Oct 21, 2014

[Books] Doctor Who: Corpse Marker (Monster Collection Edition)

We're coming up to the last few books in the Doctor Who: Monster Collection and this leaves us with the somewhat less-known monsters, especially for those who us a little late to the Doctor Who dance program. If anything, I figured these books would be a nice bridge for current fans to get into Classic Doctor Who stories in time, provided one has access to them.

Corpse Marker brings us the dreaded robots that had been seen in the episode, "The Robots of Death" together with the Fourth Doctor. Beyond featuring similar robots, this story was actually positioned as a direct sequel to that episode. It was certainly an interesting direction to take (somewhat similar to Scales of Injustice). But beyond just being a sequel story, it actually takes place very shortly after the episode itself.

The book certainly tried to capture the feel of a true Doctor Who television adventure and I could totally see the progression from each act of the story to the other. The final reveal as a whole was a little underwhelming though and things ended somewhat abruptly for me.

Synopsis: Doctor Who: Corpse Marker is Doctor Who novel written by Chris Boucher. It was first released in 1999 and was re-issued as part of the Doctor Who Monster Collection in 2014.

The Fourth Doctor and his Companion Leela find themselves back on the planet Kaldor, but some amount of time after the events in "The Robots of Death." And what they find is a society largely dependent on the same robots that they had faced back on the Kaldor Sandminer. But shortly after their arrival on Kaldor, the two get separated with the Doctor discovering a secret project involving new types of robots and Leela finding herself among rebel figures of some sort.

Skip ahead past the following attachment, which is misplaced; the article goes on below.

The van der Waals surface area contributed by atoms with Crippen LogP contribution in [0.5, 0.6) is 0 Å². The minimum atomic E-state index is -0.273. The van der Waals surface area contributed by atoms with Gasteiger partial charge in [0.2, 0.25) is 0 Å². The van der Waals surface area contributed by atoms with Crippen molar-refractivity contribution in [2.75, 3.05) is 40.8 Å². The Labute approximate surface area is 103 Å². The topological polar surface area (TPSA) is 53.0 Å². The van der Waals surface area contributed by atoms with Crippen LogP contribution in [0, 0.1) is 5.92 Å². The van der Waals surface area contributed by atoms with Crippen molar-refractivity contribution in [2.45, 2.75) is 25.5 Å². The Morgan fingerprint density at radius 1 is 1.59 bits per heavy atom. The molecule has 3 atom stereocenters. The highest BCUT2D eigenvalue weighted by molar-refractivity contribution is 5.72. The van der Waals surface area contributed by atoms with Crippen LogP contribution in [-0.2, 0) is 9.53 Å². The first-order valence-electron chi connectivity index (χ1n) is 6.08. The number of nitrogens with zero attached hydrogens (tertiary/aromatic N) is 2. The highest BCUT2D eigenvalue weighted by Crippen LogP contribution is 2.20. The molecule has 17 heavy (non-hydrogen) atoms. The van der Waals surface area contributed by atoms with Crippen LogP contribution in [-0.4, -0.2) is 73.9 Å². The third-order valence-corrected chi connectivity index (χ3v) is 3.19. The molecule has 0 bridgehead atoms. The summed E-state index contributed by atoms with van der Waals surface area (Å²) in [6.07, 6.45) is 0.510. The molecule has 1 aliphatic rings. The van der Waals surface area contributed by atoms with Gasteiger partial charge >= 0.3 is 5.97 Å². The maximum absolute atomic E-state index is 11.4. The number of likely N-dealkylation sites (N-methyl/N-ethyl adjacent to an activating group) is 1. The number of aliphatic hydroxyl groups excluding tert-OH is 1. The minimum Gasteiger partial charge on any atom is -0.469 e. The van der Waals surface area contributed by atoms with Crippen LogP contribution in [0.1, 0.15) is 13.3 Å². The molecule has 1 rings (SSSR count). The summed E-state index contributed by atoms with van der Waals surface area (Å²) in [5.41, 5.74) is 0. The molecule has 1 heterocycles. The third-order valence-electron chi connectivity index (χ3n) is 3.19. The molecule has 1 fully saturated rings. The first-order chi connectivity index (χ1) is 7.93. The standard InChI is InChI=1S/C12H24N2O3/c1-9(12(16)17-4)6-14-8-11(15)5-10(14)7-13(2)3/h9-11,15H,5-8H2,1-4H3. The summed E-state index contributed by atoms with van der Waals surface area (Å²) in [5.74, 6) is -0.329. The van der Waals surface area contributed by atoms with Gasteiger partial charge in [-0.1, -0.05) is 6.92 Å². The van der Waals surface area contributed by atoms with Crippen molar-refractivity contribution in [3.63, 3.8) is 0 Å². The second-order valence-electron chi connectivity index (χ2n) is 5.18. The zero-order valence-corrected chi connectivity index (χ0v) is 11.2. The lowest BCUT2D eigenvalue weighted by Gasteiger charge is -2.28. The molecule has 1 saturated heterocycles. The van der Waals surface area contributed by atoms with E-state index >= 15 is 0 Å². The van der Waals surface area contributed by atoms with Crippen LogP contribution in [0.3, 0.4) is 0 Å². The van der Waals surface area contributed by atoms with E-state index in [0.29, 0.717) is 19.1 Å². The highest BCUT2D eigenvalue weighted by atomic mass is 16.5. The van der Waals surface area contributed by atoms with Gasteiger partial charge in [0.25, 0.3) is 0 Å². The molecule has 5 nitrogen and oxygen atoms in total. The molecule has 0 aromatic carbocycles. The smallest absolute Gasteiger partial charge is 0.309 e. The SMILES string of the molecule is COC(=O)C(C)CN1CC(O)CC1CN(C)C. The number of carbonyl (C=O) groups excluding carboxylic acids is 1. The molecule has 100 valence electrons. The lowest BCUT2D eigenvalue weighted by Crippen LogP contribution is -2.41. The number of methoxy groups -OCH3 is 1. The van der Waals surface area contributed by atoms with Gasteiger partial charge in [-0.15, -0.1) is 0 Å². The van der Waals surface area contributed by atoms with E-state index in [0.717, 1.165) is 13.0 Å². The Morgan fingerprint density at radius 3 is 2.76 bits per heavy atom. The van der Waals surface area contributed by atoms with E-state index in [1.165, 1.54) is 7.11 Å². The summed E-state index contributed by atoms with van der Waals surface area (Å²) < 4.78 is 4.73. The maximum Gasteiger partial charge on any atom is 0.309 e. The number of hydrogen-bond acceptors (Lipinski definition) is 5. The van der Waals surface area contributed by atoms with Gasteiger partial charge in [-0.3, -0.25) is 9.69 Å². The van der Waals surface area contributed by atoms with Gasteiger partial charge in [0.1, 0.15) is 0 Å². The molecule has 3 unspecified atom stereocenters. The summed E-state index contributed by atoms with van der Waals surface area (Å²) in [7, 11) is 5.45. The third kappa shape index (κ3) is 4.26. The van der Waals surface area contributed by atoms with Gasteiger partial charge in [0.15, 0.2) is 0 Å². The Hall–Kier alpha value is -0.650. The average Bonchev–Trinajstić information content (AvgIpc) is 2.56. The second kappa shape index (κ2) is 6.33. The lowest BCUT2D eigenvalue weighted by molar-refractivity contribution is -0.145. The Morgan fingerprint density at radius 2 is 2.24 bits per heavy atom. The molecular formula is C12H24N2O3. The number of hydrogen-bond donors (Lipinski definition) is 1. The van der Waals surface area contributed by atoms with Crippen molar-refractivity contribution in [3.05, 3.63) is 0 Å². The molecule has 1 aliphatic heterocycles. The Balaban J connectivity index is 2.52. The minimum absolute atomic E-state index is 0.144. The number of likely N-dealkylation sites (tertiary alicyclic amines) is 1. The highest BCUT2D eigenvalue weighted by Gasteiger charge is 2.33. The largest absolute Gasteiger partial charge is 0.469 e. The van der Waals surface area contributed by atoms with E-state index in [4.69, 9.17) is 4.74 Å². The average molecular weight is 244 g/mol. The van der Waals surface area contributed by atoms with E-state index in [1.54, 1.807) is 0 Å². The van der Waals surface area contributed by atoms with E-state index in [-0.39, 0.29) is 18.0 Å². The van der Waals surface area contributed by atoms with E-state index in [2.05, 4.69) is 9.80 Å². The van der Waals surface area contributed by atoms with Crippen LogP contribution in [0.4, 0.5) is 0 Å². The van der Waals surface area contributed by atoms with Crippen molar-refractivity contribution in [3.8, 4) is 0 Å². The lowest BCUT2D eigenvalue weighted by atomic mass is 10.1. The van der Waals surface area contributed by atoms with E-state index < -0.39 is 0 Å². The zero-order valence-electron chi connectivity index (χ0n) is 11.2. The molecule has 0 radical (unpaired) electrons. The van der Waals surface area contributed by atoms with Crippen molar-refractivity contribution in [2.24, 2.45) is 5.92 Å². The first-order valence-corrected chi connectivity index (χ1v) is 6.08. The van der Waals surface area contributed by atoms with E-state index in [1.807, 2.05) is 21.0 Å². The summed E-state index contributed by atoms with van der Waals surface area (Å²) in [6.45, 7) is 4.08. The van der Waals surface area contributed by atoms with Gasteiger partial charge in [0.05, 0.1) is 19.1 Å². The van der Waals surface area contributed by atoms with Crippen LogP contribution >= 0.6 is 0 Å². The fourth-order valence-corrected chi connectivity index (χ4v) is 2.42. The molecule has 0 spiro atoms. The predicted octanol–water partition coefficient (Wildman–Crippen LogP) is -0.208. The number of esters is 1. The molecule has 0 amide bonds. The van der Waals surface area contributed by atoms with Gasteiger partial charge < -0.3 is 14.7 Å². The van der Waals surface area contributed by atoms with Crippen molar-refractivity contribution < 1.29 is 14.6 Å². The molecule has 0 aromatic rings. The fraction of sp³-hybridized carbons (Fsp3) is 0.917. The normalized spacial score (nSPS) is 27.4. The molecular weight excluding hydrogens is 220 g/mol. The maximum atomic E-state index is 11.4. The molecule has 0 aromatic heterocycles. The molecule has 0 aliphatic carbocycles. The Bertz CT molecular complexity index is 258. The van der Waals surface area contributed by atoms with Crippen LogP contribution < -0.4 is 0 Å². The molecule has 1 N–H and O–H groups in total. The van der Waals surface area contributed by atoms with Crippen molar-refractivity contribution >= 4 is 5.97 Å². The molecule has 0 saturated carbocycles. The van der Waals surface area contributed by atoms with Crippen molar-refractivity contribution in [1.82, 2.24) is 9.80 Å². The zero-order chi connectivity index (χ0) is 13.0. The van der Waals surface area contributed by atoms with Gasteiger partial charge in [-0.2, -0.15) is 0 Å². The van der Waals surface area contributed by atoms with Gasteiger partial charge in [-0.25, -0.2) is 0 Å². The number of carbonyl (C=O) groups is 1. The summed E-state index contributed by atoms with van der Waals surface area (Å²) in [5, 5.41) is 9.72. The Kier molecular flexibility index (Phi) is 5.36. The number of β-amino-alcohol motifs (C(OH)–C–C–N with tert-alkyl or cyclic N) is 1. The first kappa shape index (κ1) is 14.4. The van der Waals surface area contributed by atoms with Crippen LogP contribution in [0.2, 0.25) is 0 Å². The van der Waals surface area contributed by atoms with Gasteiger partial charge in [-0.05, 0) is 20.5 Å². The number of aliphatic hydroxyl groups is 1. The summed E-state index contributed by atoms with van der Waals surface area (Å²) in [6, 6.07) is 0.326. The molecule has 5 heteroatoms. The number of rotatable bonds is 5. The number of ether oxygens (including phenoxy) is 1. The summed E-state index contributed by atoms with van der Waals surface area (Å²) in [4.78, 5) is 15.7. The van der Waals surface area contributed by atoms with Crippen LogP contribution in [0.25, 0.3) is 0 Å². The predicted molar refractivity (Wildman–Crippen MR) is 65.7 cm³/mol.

But there's another mystery unfolding - one involving the surviving crew of the Sandminer who are aware of the dangers these robots potentially represent. They're the only knows who know that robot programming can be circumvented in a manner that allows them to kill their human masters, and perhaps it's because of that very knowledge that they're being picked off one by one.

I have to admit that I haven't had enough exposure to the Fourth Doctor and Leela in terms of my Whovian life, but I'll get there eventually, I promise. So it was about time that I finally read a book involving this Doctor including one of his more notable Companions. Admittedly I was more curious about Leela than the Doctor - she does rather stick out like a sore thumb compared to other Companions.

And I really appreciated what they did her - rather than painting her as being simple-minded or primitive, we instead have a character with a deep sense of honor and a greater focus on the nature of the warrior. She's very much like a Star Trek Klingon in that regard, and is able to quickly translate the alien-ness of the different worlds that she travels to with the Doctor into terms she can readily understand.

The Fourth Doctor was a delight in this adventure and his bumbling almost seemed totally insane, except for the fact that in the end he ended up being precisely where he needed to be. And that's his way, I suppose, and it worked rather well in this narrative. It didn't necessarily feel like he got unnaturally lucky or something - there's just a highly complex chain of events that bounced him around the story as he navigated through each plot point.

The overall story was initially intriguing, but eventually a little tiring. I appreciate the effort put into creating a complex mystery with echoes of Asimov's robot-centric mysteries. But we start with the premise that we know that robots are capable of lethal violence on this world, so we don't exactly write off the robots as possible suspects. And soon enough we as readers get a full view of the robots moving about the city, clearly up to no good.

And then the final reveal of all that had been going on felt more like a whimper after all that build-up. And seriously, that was a ridiculously short end to things despite all that had gone on before. There was a decent enough idea behind the book, but I think it somehow got lost in the details of the narrative.

Doctor Who: Corpse Marker wasn't entirely bad but it wasn't great either. It had its fun moments but I think it got a little lost along the way. Thus the book gets 2.5 killer robots that weren't quite as scary as hoped out of a possible 5.

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